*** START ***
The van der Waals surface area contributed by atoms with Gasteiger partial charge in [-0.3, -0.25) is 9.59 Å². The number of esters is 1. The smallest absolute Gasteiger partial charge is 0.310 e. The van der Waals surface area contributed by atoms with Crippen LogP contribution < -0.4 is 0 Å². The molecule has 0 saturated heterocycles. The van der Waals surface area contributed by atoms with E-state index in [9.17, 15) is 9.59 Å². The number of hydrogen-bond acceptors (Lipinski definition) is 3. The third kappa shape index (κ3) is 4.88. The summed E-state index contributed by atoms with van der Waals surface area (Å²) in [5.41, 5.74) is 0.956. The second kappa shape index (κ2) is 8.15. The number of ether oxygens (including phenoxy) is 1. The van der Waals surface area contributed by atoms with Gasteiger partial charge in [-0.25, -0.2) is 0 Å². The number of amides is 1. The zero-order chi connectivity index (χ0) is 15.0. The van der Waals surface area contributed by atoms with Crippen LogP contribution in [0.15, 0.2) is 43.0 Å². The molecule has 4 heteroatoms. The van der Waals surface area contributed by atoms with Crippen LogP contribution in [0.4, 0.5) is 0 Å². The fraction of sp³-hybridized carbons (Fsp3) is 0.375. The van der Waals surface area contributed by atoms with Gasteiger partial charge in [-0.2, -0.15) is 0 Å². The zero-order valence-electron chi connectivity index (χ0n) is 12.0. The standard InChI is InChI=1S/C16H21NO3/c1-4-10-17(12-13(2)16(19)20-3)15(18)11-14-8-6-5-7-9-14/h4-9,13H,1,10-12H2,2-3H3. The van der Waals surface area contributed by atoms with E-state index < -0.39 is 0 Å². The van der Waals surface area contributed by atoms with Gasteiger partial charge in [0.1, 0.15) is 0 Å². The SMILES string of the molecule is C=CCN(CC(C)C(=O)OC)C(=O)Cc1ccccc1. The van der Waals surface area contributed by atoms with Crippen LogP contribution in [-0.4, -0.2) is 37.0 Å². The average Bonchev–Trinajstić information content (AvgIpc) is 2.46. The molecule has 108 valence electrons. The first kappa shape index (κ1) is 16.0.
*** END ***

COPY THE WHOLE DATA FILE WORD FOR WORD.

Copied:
The van der Waals surface area contributed by atoms with Gasteiger partial charge in [-0.3, -0.25) is 9.59 Å². The number of esters is 1. The smallest absolute Gasteiger partial charge is 0.310 e. The van der Waals surface area contributed by atoms with Crippen LogP contribution < -0.4 is 0 Å². The molecule has 0 saturated heterocycles. The van der Waals surface area contributed by atoms with E-state index in [9.17, 15) is 9.59 Å². The number of hydrogen-bond acceptors (Lipinski definition) is 3. The third kappa shape index (κ3) is 4.88. The summed E-state index contributed by atoms with van der Waals surface area (Å²) in [5.41, 5.74) is 0.956. The second kappa shape index (κ2) is 8.15. The number of ether oxygens (including phenoxy) is 1. The van der Waals surface area contributed by atoms with Gasteiger partial charge in [-0.25, -0.2) is 0 Å². The number of amides is 1. The zero-order chi connectivity index (χ0) is 15.0. The van der Waals surface area contributed by atoms with Crippen LogP contribution in [0.15, 0.2) is 43.0 Å². The molecule has 4 heteroatoms. The van der Waals surface area contributed by atoms with Crippen LogP contribution in [0.4, 0.5) is 0 Å². The fraction of sp³-hybridized carbons (Fsp3) is 0.375. The van der Waals surface area contributed by atoms with Gasteiger partial charge in [-0.2, -0.15) is 0 Å². The zero-order valence-electron chi connectivity index (χ0n) is 12.0. The standard InChI is InChI=1S/C16H21NO3/c1-4-10-17(12-13(2)16(19)20-3)15(18)11-14-8-6-5-7-9-14/h4-9,13H,1,10-12H2,2-3H3. The van der Waals surface area contributed by atoms with E-state index < -0.39 is 0 Å². The van der Waals surface area contributed by atoms with Gasteiger partial charge in [0.1, 0.15) is 0 Å². The SMILES string of the molecule is C=CCN(CC(C)C(=O)OC)C(=O)Cc1ccccc1. The van der Waals surface area contributed by atoms with Crippen LogP contribution in [-0.4, -0.2) is 37.0 Å². The average Bonchev–Trinajstić information content (AvgIpc) is 2.46. The molecule has 108 valence electrons. The first kappa shape index (κ1) is 16.0.